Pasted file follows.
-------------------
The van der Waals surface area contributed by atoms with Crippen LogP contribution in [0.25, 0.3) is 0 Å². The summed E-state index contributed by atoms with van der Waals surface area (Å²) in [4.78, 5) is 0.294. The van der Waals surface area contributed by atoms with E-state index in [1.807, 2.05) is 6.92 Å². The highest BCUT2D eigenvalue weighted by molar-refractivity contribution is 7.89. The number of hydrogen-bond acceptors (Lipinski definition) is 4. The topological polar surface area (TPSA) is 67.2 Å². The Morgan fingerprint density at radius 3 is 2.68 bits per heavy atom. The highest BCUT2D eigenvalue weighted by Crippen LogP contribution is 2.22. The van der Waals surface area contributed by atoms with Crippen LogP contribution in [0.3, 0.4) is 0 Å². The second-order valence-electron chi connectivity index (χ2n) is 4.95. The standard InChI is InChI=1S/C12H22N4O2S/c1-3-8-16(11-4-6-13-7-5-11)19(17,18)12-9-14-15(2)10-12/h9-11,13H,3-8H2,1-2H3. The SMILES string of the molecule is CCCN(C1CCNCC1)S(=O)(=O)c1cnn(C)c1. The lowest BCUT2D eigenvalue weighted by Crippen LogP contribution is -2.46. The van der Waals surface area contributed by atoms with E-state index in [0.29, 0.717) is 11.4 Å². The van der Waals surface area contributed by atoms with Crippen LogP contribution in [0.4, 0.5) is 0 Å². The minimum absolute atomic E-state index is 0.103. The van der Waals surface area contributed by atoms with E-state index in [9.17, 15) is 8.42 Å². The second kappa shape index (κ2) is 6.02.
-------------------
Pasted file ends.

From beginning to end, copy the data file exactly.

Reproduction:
The van der Waals surface area contributed by atoms with Crippen LogP contribution in [0.25, 0.3) is 0 Å². The summed E-state index contributed by atoms with van der Waals surface area (Å²) in [4.78, 5) is 0.294. The van der Waals surface area contributed by atoms with E-state index in [1.807, 2.05) is 6.92 Å². The highest BCUT2D eigenvalue weighted by molar-refractivity contribution is 7.89. The number of hydrogen-bond acceptors (Lipinski definition) is 4. The topological polar surface area (TPSA) is 67.2 Å². The Morgan fingerprint density at radius 3 is 2.68 bits per heavy atom. The highest BCUT2D eigenvalue weighted by Crippen LogP contribution is 2.22. The van der Waals surface area contributed by atoms with Crippen LogP contribution in [0.3, 0.4) is 0 Å². The second-order valence-electron chi connectivity index (χ2n) is 4.95. The standard InChI is InChI=1S/C12H22N4O2S/c1-3-8-16(11-4-6-13-7-5-11)19(17,18)12-9-14-15(2)10-12/h9-11,13H,3-8H2,1-2H3. The SMILES string of the molecule is CCCN(C1CCNCC1)S(=O)(=O)c1cnn(C)c1. The lowest BCUT2D eigenvalue weighted by Crippen LogP contribution is -2.46. The van der Waals surface area contributed by atoms with E-state index in [0.29, 0.717) is 11.4 Å². The van der Waals surface area contributed by atoms with Crippen LogP contribution in [0.4, 0.5) is 0 Å². The minimum absolute atomic E-state index is 0.103. The van der Waals surface area contributed by atoms with E-state index in [9.17, 15) is 8.42 Å². The second kappa shape index (κ2) is 6.02.